Anthea takes a twirl as compere

17th July 1998 at 01:00
Would-be heads have been stepping onto the podium to collect the first certificates issued for their new qualification. Nicolas Barnard reports

IF Anthea Millett ever decides to call it a day at the Teacher Training Agency, a promising career awaits as an MC on the awards ceremony circuit.

That at least is the evidence from this week's celebration of the first 38 aspiring heads to earn the fledgling National Professional Qualification for Headship (or Naproquah as nobody is calling it).

In Westminster's Church House, home to the General Synod, they stepped up to receive their certificates to accolades from a TTA chief executive who cast reserve aside to enjoy a good-news event. The result was a cross between a school speech day and a politically-correct beauty parade.

Just as beauty contestants are greeted with praise for their, er, attributes, ("Trudi wants to travel the world. Natalie loves working with animals") so the wannabe heads were lauded for their talents. It's just not quite as glamorous.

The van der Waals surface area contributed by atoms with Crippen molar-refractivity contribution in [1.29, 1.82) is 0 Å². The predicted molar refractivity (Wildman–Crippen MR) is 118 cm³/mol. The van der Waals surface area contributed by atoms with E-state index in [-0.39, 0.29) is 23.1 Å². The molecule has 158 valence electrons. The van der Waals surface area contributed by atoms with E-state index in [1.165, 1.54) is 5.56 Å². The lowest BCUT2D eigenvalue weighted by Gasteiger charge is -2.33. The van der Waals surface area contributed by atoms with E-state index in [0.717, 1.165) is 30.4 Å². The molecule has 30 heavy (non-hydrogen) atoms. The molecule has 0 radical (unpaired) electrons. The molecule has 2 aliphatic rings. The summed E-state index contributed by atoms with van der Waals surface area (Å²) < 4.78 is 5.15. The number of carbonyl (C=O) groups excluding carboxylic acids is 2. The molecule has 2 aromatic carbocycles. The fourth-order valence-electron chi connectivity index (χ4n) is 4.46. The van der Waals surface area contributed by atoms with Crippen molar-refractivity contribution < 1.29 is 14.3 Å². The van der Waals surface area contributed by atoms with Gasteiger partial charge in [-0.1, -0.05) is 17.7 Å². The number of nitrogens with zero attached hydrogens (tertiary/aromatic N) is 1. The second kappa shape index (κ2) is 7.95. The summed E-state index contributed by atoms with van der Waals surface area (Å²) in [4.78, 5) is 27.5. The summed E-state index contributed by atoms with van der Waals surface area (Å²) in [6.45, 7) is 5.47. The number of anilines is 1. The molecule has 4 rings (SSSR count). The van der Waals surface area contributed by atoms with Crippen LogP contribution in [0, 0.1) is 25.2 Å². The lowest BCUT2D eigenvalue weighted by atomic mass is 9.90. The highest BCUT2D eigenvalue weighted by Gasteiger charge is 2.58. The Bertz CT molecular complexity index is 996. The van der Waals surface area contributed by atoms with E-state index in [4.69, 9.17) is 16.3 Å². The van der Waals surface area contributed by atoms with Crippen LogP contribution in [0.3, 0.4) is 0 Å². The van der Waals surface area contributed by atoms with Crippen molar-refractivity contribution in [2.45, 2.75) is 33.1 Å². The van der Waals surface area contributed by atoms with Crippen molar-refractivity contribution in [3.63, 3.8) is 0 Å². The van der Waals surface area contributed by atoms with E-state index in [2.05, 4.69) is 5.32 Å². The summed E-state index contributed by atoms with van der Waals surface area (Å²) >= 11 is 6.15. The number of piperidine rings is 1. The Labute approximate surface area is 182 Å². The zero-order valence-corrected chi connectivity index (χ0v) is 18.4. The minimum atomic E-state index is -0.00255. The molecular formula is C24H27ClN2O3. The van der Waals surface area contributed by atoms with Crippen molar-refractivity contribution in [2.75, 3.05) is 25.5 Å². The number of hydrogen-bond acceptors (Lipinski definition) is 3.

We learned that Sue likes enhancing curriculum development and Steve leads his school in information and communications technology. "Watch out for Steve in his first headship - he's ICT literate!". We did discover that Barbi is a talented musician as well as doing all manner of school development work. "Keep it up, Barbi!" Anthea exclaimed breathlessly.

Then there were the testimonials - "Patrick says 'The only exceptional thing in my career is that there was nothing exceptional until the NPQH!'" - and finally the serious message: "I hope you will display your certificates prominently, just as other professions do."

The TTA hopes the NPQH will help put teaching on a footing with other professions.

The winners are ambitious and hard-working. The NPQH takes more than a year of hard slog, and several studied simultaneously for MAs and PhDs. As pilot candidates they were helping fine-tune the course as they went along. It paid off - some have already secured their first headships.

The TTA had lined up a good human interest story for the press - husband-and-wife team Geoff and Jennifer Lawrence from Stoke ("They're making history!"), who studied for their NPQHs together.

But behind it lurked hard-headed reality. Geoff, deputy of Hillside primary, said: "Heads are managers of small businesses. People don't like to think of it like that but that's how it is," he said. "This qualification will improve the quality of leadership which will impact on the quality of teaching and learning and hence raise pupils' attainment."

Education Secretary David Blunkett, who had opened the ceremony with some good-natured gags about the Lawrences, was by now long gone. But you felt he would have been proud.

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